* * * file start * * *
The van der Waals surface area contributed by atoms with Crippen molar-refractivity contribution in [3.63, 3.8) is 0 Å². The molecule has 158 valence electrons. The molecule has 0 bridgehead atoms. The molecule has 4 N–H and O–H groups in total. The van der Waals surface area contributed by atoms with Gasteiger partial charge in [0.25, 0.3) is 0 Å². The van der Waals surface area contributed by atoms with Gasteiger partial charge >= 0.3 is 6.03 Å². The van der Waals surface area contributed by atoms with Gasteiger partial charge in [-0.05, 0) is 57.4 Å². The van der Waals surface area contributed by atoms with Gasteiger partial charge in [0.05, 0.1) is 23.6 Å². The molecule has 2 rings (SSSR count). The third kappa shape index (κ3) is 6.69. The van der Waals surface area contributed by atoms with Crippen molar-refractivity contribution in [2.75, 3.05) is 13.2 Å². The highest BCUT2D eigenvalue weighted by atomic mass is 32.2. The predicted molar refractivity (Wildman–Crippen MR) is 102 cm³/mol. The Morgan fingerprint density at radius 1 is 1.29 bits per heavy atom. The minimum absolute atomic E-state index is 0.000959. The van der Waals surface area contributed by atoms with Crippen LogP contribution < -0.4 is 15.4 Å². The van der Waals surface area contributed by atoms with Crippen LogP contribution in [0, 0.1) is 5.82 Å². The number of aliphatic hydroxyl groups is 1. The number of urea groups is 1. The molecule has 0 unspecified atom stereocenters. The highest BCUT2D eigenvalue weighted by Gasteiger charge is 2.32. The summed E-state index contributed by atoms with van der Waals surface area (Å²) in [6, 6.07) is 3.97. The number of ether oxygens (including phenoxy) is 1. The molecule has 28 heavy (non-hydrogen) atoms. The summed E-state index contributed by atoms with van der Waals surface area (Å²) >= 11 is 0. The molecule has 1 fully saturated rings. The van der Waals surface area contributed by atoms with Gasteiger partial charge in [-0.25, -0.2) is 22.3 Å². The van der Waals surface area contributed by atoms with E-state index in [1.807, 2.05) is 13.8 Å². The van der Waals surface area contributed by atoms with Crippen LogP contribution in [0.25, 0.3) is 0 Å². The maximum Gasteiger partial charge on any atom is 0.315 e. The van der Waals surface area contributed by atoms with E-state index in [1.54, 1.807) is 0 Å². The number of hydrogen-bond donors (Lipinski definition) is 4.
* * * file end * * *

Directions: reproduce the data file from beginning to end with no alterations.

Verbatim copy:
The van der Waals surface area contributed by atoms with Crippen molar-refractivity contribution in [3.63, 3.8) is 0 Å². The molecule has 158 valence electrons. The molecule has 0 bridgehead atoms. The molecule has 4 N–H and O–H groups in total. The van der Waals surface area contributed by atoms with Gasteiger partial charge in [0.25, 0.3) is 0 Å². The van der Waals surface area contributed by atoms with Gasteiger partial charge >= 0.3 is 6.03 Å². The van der Waals surface area contributed by atoms with Gasteiger partial charge in [-0.05, 0) is 57.4 Å². The van der Waals surface area contributed by atoms with Gasteiger partial charge in [0.05, 0.1) is 23.6 Å². The molecule has 2 rings (SSSR count). The third kappa shape index (κ3) is 6.69. The van der Waals surface area contributed by atoms with Crippen molar-refractivity contribution in [2.75, 3.05) is 13.2 Å². The highest BCUT2D eigenvalue weighted by atomic mass is 32.2. The predicted molar refractivity (Wildman–Crippen MR) is 102 cm³/mol. The Morgan fingerprint density at radius 1 is 1.29 bits per heavy atom. The minimum absolute atomic E-state index is 0.000959. The van der Waals surface area contributed by atoms with Crippen LogP contribution < -0.4 is 15.4 Å². The van der Waals surface area contributed by atoms with Crippen LogP contribution in [0, 0.1) is 5.82 Å². The number of aliphatic hydroxyl groups is 1. The number of urea groups is 1. The molecule has 0 unspecified atom stereocenters. The highest BCUT2D eigenvalue weighted by Gasteiger charge is 2.32. The summed E-state index contributed by atoms with van der Waals surface area (Å²) in [6, 6.07) is 3.97. The number of ether oxygens (including phenoxy) is 1. The molecule has 28 heavy (non-hydrogen) atoms. The summed E-state index contributed by atoms with van der Waals surface area (Å²) >= 11 is 0. The molecule has 1 fully saturated rings. The van der Waals surface area contributed by atoms with Gasteiger partial charge in [-0.25, -0.2) is 22.3 Å². The van der Waals surface area contributed by atoms with E-state index in [1.807, 2.05) is 13.8 Å². The van der Waals surface area contributed by atoms with Crippen LogP contribution in [0.25, 0.3) is 0 Å². The maximum Gasteiger partial charge on any atom is 0.315 e. The van der Waals surface area contributed by atoms with E-state index in [1.54, 1.807) is 0 Å². The number of hydrogen-bond donors (Lipinski definition) is 4.